In The News: Blog
US Healthcare and Prostate Cancer Survivors
When The Prostate Net, which intergrates prostate cancer survivors with medical experts, inaugurated the “In The Know Awards” in 2005, we envisioned the fight against health disparities in high-risk, minority and medically underserved communities. However, changes in the spectrum of health care in America have caused us to begin to re-think the impact of disparity.
The U.S. spent over $1.6 trillion on healthcare, roughly 15% of our total Gross Domestic Product, yet we have over 47 million Americans without insurance coverage. We spend 40% more per capita than other developed nations, yet we are the only one that doesn’t offer a basic health benefits package to its citizens. We spent 1/7 of our nation’s productivity and we see corporations reducing retiree health benefits, increasing the active employee’s share of health care costs, yet we still are non-competitive in the global marketplace due to the cost of domestic healthcare. Despite the amount being spent on healthcare, the World Health Organization ranks the U.S. at 37th place in health system performance versus France and Italy who ranked #1 and #2 respectively.
Government “protectionism” has given oversight, if not exacerbation, to the demise of jobs and industries through programs such as NAFTA and the elimination of Fair Trade Agreements. We stand at a point wherein our health insurance system creates a level of non-competitiveness in global markets. We stand at a point where specialization in healthcare delivery is causing a decline in primary care physicians when many of the major disease conditions facing our society need to be addressed at a prevention level best served by that primary care doctor. We have a healthcare compensation structure that rewards performance in clinical management of illness versus prevention of disease onset.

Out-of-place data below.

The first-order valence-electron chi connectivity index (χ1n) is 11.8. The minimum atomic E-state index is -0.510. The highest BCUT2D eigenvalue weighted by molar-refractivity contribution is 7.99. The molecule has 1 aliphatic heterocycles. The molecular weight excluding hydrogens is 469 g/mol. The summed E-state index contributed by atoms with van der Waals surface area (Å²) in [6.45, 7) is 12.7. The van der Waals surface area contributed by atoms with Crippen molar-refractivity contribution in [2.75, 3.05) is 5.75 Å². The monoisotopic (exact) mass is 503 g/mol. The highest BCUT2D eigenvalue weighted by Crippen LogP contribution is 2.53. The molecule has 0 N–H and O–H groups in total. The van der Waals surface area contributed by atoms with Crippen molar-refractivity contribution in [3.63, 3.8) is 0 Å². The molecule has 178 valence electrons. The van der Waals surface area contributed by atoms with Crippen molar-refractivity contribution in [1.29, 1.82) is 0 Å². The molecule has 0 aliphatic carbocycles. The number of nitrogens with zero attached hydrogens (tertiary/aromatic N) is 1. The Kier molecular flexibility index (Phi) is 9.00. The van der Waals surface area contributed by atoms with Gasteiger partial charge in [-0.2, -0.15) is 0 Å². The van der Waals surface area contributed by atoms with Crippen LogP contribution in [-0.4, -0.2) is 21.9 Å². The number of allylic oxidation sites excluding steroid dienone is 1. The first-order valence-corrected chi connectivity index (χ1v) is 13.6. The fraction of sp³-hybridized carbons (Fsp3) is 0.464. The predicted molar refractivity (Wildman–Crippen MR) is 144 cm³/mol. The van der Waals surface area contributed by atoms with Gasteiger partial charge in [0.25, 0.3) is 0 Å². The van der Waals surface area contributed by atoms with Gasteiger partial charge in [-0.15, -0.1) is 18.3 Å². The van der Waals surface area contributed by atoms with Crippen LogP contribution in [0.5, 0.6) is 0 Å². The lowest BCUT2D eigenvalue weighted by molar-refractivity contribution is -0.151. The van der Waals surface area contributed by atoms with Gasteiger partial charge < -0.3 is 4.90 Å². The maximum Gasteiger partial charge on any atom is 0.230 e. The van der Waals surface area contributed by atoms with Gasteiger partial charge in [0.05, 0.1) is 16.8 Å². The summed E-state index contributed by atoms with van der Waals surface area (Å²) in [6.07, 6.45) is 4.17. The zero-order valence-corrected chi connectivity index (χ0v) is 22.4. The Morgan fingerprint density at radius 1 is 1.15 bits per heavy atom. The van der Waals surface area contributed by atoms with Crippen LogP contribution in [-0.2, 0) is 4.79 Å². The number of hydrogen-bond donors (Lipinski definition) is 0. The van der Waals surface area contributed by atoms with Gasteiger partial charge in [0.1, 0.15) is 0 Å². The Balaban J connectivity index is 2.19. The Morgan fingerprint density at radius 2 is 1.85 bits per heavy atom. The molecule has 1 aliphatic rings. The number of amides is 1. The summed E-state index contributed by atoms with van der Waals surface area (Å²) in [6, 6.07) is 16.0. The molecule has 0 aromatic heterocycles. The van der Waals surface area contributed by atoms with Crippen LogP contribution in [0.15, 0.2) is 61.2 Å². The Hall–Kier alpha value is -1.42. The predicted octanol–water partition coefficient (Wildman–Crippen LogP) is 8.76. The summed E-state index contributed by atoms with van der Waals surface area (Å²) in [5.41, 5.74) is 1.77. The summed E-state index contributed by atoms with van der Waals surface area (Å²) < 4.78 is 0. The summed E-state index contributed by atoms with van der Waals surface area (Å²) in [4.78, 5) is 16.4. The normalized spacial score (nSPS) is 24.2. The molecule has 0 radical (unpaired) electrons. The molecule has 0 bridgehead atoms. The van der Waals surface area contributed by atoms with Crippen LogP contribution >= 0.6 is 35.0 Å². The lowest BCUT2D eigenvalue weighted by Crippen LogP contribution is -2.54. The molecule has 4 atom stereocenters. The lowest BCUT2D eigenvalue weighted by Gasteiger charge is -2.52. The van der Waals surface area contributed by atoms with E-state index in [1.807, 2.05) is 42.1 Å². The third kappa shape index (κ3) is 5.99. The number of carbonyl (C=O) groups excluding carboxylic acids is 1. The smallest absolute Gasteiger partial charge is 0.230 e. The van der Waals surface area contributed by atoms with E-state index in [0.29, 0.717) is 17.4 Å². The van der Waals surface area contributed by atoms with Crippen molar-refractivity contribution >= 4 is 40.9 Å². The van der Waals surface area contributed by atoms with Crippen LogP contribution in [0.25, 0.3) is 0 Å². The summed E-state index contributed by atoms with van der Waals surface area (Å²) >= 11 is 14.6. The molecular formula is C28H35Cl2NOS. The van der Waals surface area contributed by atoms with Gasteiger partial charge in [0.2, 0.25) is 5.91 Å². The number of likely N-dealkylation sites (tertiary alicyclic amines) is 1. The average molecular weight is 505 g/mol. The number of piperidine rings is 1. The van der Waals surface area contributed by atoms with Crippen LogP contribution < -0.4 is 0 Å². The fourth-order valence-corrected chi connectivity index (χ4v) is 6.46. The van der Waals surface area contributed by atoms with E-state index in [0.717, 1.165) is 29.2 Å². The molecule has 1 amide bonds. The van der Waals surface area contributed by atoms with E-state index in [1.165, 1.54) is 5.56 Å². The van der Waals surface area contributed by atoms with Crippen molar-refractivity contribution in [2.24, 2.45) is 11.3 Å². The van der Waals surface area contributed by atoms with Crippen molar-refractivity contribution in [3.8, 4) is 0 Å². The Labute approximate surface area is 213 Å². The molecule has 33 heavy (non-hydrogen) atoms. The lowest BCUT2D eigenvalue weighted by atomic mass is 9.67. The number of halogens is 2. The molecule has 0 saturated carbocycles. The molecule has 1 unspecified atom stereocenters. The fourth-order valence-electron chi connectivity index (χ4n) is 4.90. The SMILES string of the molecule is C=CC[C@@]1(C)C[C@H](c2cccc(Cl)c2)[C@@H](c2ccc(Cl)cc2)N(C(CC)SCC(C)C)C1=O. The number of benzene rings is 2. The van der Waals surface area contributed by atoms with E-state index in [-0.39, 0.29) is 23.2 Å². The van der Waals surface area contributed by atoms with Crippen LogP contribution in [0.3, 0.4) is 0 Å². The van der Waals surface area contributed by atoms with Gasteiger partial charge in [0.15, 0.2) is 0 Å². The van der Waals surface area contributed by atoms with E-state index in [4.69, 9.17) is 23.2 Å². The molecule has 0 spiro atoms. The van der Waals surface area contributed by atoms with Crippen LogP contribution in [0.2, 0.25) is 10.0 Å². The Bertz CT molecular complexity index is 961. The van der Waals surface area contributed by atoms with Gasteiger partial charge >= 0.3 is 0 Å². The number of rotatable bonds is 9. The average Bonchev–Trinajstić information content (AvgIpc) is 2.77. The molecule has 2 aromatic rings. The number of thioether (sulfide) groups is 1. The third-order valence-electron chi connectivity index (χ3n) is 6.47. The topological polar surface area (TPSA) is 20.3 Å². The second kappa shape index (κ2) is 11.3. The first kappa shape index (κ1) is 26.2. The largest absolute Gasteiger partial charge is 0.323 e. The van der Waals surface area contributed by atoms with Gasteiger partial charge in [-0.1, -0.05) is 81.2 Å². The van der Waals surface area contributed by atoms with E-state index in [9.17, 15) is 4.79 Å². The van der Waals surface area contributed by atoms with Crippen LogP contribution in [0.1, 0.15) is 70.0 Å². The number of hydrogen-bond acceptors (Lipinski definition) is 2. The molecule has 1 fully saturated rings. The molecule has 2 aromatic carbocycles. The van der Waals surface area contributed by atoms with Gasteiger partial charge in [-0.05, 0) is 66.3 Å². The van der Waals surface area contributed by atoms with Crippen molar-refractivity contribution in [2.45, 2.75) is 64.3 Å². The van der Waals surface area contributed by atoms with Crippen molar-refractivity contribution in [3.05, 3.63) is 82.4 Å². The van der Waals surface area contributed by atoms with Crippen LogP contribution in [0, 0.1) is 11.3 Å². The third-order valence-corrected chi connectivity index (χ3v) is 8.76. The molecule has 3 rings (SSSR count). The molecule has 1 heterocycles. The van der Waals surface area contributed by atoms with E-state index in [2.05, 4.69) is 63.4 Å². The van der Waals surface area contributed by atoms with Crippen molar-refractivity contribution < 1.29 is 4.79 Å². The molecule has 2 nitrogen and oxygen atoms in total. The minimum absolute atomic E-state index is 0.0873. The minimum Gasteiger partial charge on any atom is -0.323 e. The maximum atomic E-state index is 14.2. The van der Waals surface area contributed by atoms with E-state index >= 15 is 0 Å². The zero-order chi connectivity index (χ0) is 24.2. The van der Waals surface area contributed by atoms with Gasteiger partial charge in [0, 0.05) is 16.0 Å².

The future doesn’t hold a great deal of promise either because our “Baby Boom” generation is moving into the age range wherein most critical and chronic diseases are diagnosed. Exacerbating this situation is the fact that we are projecting a continuing shortage of nurses all the while we’re moving into the time frame when health care costs are their highest and nurse practitioners could be utilized to provide a degree of primary care and preventive services. The W.H.O. again projects that by 2020 we will still be 10% lower than the global average per 100,000 for health service professionals.
Today we spend more than $37 Billion annually to provide healthcare to the uninsured through governmental and private indigent care programs - a safety net that is rapidly evaporating with medical establishment guidelines based on pay-for-performance. The reality of life in America is that our healthcare costs will rise as we age; but that fact is further impacted based on the anticipated increase in the number of years we will have to work - by 2014 more than 20% of our labor force will be actively employed past the age of 55.
Since 1944 our Presidents have promised a reform in healthcare, the promise of an unbridled future for our children, the right to adequate medical care and the opportunity to achieve and enjoy good health. The Status Quo is not working for the masses of consumers, nor is it economically sustainable even if it were. It is imperative that multi-tangential approaches be used to change the system to insure equitable access to care and economic stability within our society. It is the best of times and the worst of times; but, for our present and our future, it must become changing times.
Virgil H. Simons
Founder & President
The Prostate Net, Inc.